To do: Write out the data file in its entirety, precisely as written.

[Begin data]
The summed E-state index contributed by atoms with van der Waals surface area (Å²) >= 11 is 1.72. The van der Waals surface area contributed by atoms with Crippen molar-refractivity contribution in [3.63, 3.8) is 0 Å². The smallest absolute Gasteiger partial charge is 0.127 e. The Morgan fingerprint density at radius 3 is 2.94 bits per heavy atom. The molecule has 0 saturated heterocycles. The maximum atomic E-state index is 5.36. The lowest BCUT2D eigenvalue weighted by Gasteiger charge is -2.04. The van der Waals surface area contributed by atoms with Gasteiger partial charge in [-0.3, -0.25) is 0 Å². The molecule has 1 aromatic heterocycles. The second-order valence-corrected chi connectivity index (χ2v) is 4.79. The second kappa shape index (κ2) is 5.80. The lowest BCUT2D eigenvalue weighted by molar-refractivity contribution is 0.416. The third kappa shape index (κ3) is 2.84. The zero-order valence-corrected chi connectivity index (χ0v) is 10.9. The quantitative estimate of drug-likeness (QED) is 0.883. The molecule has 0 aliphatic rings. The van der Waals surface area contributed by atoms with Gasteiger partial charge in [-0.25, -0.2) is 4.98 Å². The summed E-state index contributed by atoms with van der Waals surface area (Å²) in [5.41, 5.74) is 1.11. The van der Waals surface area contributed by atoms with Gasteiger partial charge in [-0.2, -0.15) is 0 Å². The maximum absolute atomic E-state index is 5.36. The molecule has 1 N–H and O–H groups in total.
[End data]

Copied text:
The summed E-state index contributed by atoms with van der Waals surface area (Å²) >= 11 is 1.72. The van der Waals surface area contributed by atoms with Crippen molar-refractivity contribution in [3.63, 3.8) is 0 Å². The smallest absolute Gasteiger partial charge is 0.127 e. The Morgan fingerprint density at radius 3 is 2.94 bits per heavy atom. The molecule has 0 saturated heterocycles. The maximum atomic E-state index is 5.36. The lowest BCUT2D eigenvalue weighted by Gasteiger charge is -2.04. The van der Waals surface area contributed by atoms with Gasteiger partial charge in [-0.3, -0.25) is 0 Å². The molecule has 1 aromatic heterocycles. The second-order valence-corrected chi connectivity index (χ2v) is 4.79. The second kappa shape index (κ2) is 5.80. The lowest BCUT2D eigenvalue weighted by molar-refractivity contribution is 0.416. The third kappa shape index (κ3) is 2.84. The zero-order valence-corrected chi connectivity index (χ0v) is 10.9. The quantitative estimate of drug-likeness (QED) is 0.883. The molecule has 0 aliphatic rings. The van der Waals surface area contributed by atoms with Gasteiger partial charge in [-0.25, -0.2) is 4.98 Å². The summed E-state index contributed by atoms with van der Waals surface area (Å²) in [5.41, 5.74) is 1.11. The van der Waals surface area contributed by atoms with Gasteiger partial charge in [-0.2, -0.15) is 0 Å². The maximum absolute atomic E-state index is 5.36. The molecule has 1 N–H and O–H groups in total.